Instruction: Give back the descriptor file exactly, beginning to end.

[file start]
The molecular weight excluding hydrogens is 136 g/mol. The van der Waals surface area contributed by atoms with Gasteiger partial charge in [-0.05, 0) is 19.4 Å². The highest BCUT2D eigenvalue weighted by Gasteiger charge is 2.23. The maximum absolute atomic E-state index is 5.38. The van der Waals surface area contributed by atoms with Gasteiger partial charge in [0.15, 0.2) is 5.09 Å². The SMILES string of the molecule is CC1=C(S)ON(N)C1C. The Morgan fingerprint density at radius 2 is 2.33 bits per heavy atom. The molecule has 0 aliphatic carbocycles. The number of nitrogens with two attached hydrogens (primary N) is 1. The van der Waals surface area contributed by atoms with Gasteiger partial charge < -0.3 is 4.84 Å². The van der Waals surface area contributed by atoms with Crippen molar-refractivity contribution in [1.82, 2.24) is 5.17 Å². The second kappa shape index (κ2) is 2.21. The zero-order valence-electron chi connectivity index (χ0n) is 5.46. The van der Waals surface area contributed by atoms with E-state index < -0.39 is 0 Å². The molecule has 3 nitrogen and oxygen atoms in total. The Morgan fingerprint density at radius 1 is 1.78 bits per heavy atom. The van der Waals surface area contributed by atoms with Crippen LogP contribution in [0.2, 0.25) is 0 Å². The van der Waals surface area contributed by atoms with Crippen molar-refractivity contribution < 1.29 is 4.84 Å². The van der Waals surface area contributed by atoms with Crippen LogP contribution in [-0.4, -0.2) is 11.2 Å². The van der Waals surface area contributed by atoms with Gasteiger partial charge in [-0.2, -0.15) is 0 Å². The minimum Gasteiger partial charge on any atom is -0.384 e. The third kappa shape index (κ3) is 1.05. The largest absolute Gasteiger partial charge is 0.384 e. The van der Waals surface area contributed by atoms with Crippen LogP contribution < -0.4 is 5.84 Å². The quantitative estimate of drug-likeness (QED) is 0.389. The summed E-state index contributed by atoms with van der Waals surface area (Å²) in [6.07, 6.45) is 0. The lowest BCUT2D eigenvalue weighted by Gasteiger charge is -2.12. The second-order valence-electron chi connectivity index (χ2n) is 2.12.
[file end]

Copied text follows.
The molecular weight excluding hydrogens is 136 g/mol. The van der Waals surface area contributed by atoms with Gasteiger partial charge in [-0.05, 0) is 19.4 Å². The highest BCUT2D eigenvalue weighted by Gasteiger charge is 2.23. The maximum absolute atomic E-state index is 5.38. The van der Waals surface area contributed by atoms with Gasteiger partial charge in [0.15, 0.2) is 5.09 Å². The SMILES string of the molecule is CC1=C(S)ON(N)C1C. The Morgan fingerprint density at radius 2 is 2.33 bits per heavy atom. The molecule has 0 aliphatic carbocycles. The number of nitrogens with two attached hydrogens (primary N) is 1. The van der Waals surface area contributed by atoms with Gasteiger partial charge < -0.3 is 4.84 Å². The van der Waals surface area contributed by atoms with Crippen molar-refractivity contribution in [1.82, 2.24) is 5.17 Å². The second kappa shape index (κ2) is 2.21. The zero-order valence-electron chi connectivity index (χ0n) is 5.46. The van der Waals surface area contributed by atoms with E-state index < -0.39 is 0 Å². The molecule has 3 nitrogen and oxygen atoms in total. The Morgan fingerprint density at radius 1 is 1.78 bits per heavy atom. The van der Waals surface area contributed by atoms with Crippen LogP contribution in [0.2, 0.25) is 0 Å². The van der Waals surface area contributed by atoms with Crippen molar-refractivity contribution < 1.29 is 4.84 Å². The van der Waals surface area contributed by atoms with Crippen LogP contribution in [-0.4, -0.2) is 11.2 Å². The van der Waals surface area contributed by atoms with Gasteiger partial charge in [-0.2, -0.15) is 0 Å². The minimum Gasteiger partial charge on any atom is -0.384 e. The third kappa shape index (κ3) is 1.05. The largest absolute Gasteiger partial charge is 0.384 e. The van der Waals surface area contributed by atoms with Crippen LogP contribution < -0.4 is 5.84 Å². The quantitative estimate of drug-likeness (QED) is 0.389. The summed E-state index contributed by atoms with van der Waals surface area (Å²) in [6.07, 6.45) is 0. The lowest BCUT2D eigenvalue weighted by Gasteiger charge is -2.12. The second-order valence-electron chi connectivity index (χ2n) is 2.12.